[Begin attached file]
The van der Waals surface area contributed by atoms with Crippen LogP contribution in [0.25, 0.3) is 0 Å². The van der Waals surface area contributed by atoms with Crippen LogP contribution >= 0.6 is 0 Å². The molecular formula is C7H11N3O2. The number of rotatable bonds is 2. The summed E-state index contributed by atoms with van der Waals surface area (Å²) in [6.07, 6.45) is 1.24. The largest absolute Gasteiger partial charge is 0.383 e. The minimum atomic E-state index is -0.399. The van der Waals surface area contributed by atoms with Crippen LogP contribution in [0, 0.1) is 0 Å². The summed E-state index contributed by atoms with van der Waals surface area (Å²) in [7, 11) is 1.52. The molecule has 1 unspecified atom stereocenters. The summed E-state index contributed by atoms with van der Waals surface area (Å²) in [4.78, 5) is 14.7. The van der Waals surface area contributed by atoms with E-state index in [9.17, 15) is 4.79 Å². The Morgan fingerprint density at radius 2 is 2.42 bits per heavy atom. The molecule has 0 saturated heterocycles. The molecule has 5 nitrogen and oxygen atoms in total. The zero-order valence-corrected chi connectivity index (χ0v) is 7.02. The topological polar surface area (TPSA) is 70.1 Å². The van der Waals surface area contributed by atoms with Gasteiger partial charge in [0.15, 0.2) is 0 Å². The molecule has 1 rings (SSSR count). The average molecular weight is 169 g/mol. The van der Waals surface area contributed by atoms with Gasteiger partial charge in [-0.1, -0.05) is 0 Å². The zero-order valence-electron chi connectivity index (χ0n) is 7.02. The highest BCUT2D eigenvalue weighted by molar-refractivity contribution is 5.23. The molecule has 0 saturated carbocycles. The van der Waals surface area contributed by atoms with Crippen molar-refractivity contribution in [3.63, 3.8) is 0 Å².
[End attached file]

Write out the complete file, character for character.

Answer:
The van der Waals surface area contributed by atoms with Crippen LogP contribution in [0.25, 0.3) is 0 Å². The van der Waals surface area contributed by atoms with Crippen LogP contribution >= 0.6 is 0 Å². The molecular formula is C7H11N3O2. The number of rotatable bonds is 2. The summed E-state index contributed by atoms with van der Waals surface area (Å²) in [6.07, 6.45) is 1.24. The largest absolute Gasteiger partial charge is 0.383 e. The minimum atomic E-state index is -0.399. The van der Waals surface area contributed by atoms with Crippen LogP contribution in [0, 0.1) is 0 Å². The summed E-state index contributed by atoms with van der Waals surface area (Å²) in [7, 11) is 1.52. The molecule has 1 unspecified atom stereocenters. The summed E-state index contributed by atoms with van der Waals surface area (Å²) in [4.78, 5) is 14.7. The van der Waals surface area contributed by atoms with E-state index in [9.17, 15) is 4.79 Å². The Morgan fingerprint density at radius 2 is 2.42 bits per heavy atom. The molecule has 0 saturated heterocycles. The molecule has 5 nitrogen and oxygen atoms in total. The zero-order valence-corrected chi connectivity index (χ0v) is 7.02. The topological polar surface area (TPSA) is 70.1 Å². The van der Waals surface area contributed by atoms with Gasteiger partial charge in [0.15, 0.2) is 0 Å². The molecule has 1 rings (SSSR count). The average molecular weight is 169 g/mol. The van der Waals surface area contributed by atoms with Gasteiger partial charge in [-0.1, -0.05) is 0 Å². The zero-order valence-electron chi connectivity index (χ0n) is 7.02. The highest BCUT2D eigenvalue weighted by molar-refractivity contribution is 5.23. The molecule has 0 saturated carbocycles. The van der Waals surface area contributed by atoms with Crippen molar-refractivity contribution in [3.63, 3.8) is 0 Å².